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Keyhole Garden - How to make an African style raised bed Keyhole Gardens are a great garden to make - here is one being built in Uganda. This organic technique is part of...

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Comment by Elaine de Saxe on May 19, 2014 at 13:12

Australia was bushland too but of a very different kind. The key in Oz is dryness - this is the driest inhabited continent. We do have our moments here in coastal SE Qld with an over-abundance of water but reality is that the weather is overall more dry than wet.

Combine that with lack of organic matter (burning the trees when cut down e.g., burning stubble) and it's a recipe for infertility.

What is now our food garden (after the bush was bulldozed) was a desert of closely-mown grass. The previous owner asked if I wanted the green waste bag continued. Some kind of system where they paid someone to haul away all the organic matter. Repeat that many times and our soils are so deprived, as it was here.

Comment by Vanessa Thompson on May 19, 2014 at 10:12

Elaine, just gave me idea {light bulb} maybe, just maybe i should try doing this in the middle of oval area i have. {the big dirt patch in the middle of the oval garden} id have to find some more bricks tho, but thats easily done. 

Lisa, agreed, that are so many ways to do up a garden but O yes, so true; composting, organic material, sun and water, are key components of a healthy soil = healthy garden and NOT a half dead garden...{something i learned with my first garden bed here in OZ - if the soil isnt right, nothing going to grow for long...  in NZ, you can dig a hole anywhere and the soil is so rich and ready for gardening, that you dont have to build it up or use compost etc etc BUT you have got to remember that NZ was all bushland at one time, so why the soil is so rich in compost material, or what gardeners call black gold.}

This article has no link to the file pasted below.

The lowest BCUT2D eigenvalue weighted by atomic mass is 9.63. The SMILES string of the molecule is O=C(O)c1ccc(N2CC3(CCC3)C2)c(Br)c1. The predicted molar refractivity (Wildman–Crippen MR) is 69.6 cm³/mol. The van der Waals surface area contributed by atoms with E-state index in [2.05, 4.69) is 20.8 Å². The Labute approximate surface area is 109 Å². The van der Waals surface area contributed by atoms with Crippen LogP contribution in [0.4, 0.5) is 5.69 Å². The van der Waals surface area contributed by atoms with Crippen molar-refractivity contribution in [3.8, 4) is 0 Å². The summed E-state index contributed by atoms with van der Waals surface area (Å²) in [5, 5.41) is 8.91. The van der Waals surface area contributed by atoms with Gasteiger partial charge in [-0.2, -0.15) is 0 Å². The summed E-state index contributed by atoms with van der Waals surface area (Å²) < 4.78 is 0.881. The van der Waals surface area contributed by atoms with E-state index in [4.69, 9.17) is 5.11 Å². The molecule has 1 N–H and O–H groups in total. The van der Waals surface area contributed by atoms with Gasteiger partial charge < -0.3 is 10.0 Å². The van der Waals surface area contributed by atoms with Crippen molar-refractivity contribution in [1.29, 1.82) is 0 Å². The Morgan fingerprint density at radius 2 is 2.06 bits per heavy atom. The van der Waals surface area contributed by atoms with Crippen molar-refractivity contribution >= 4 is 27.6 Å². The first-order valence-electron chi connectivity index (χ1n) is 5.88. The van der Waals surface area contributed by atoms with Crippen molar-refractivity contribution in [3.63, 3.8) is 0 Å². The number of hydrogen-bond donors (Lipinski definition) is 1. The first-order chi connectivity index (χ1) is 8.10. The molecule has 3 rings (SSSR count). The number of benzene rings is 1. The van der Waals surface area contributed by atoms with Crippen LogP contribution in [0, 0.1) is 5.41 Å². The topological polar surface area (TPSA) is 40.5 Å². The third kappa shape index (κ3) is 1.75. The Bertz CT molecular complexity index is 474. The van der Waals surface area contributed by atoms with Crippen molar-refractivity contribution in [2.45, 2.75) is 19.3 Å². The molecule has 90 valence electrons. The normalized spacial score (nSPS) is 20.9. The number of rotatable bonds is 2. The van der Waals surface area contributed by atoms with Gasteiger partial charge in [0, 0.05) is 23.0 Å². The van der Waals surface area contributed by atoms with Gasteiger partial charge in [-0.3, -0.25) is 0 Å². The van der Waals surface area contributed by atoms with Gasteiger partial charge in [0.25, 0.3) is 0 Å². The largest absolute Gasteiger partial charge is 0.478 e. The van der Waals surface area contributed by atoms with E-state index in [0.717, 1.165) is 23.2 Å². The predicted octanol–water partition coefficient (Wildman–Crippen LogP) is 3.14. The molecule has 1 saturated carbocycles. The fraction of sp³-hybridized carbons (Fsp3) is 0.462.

Comment by Lissa on May 19, 2014 at 5:47

Very interesting Vanessa, thank you for sharing.

There are so many ways of achieving what you want in a garden but it always boils down to composted organic material, minerals, water and sunlight. Add them any which way and the garden will grow.

Comment by Elaine de Saxe on May 18, 2014 at 22:04
Fabulous! Love the herringbone brickwork - really hard work but it will bear fruit! Similar in principle to the Permaculture Banana Circle - a continuous composting-in-situ idea. Well worth thinking about and adapting to your own conditions.
Comment by Vanessa Thompson on May 18, 2014 at 21:18

i found this very very interesting! i thought at first, they were going to wait for material in the middle to finish composting then release it and spread it out over the bed...but alas, its a continuous composting method, that feeds the bed.. {which im not sure how it feeds the bed, outwards and not down or something?}  


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Vetiver grass helps to stabilise soil and protects it against erosion.  It can protect against pests and weeds. Vetiver is also used as animal feed. (Wiki.)

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